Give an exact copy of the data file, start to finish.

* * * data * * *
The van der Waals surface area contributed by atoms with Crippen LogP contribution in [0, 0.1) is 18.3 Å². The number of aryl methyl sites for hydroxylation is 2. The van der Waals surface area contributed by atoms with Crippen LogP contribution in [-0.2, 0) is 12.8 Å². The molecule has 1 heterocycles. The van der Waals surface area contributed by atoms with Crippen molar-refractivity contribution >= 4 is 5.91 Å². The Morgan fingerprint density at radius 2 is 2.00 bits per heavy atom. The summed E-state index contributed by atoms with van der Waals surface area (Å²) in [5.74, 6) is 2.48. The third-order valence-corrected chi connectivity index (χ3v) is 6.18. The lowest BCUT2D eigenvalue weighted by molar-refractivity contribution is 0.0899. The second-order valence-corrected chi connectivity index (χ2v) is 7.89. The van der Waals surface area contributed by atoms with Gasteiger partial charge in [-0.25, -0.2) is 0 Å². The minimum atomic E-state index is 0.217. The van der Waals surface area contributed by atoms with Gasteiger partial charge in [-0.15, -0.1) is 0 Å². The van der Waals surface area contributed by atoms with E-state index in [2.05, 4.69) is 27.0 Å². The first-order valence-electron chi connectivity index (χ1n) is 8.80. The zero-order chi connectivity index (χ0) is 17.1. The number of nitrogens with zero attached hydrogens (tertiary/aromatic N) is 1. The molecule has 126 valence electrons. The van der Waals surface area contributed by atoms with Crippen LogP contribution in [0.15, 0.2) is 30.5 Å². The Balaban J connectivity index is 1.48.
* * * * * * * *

The van der Waals surface area contributed by atoms with Crippen LogP contribution in [0, 0.1) is 18.3 Å². The number of aryl methyl sites for hydroxylation is 2. The van der Waals surface area contributed by atoms with Crippen LogP contribution in [-0.2, 0) is 12.8 Å². The molecule has 1 heterocycles. The van der Waals surface area contributed by atoms with Crippen molar-refractivity contribution >= 4 is 5.91 Å². The Morgan fingerprint density at radius 2 is 2.00 bits per heavy atom. The summed E-state index contributed by atoms with van der Waals surface area (Å²) in [5.74, 6) is 2.48. The third-order valence-corrected chi connectivity index (χ3v) is 6.18. The lowest BCUT2D eigenvalue weighted by molar-refractivity contribution is 0.0899. The second-order valence-corrected chi connectivity index (χ2v) is 7.89. The van der Waals surface area contributed by atoms with Gasteiger partial charge in [-0.25, -0.2) is 0 Å². The minimum atomic E-state index is 0.217. The van der Waals surface area contributed by atoms with Gasteiger partial charge in [-0.15, -0.1) is 0 Å². The van der Waals surface area contributed by atoms with E-state index in [2.05, 4.69) is 27.0 Å². The first-order valence-electron chi connectivity index (χ1n) is 8.80. The zero-order chi connectivity index (χ0) is 17.1. The number of nitrogens with zero attached hydrogens (tertiary/aromatic N) is 1. The molecule has 126 valence electrons. The van der Waals surface area contributed by atoms with Crippen LogP contribution in [0.15, 0.2) is 30.5 Å². The Balaban J connectivity index is 1.48.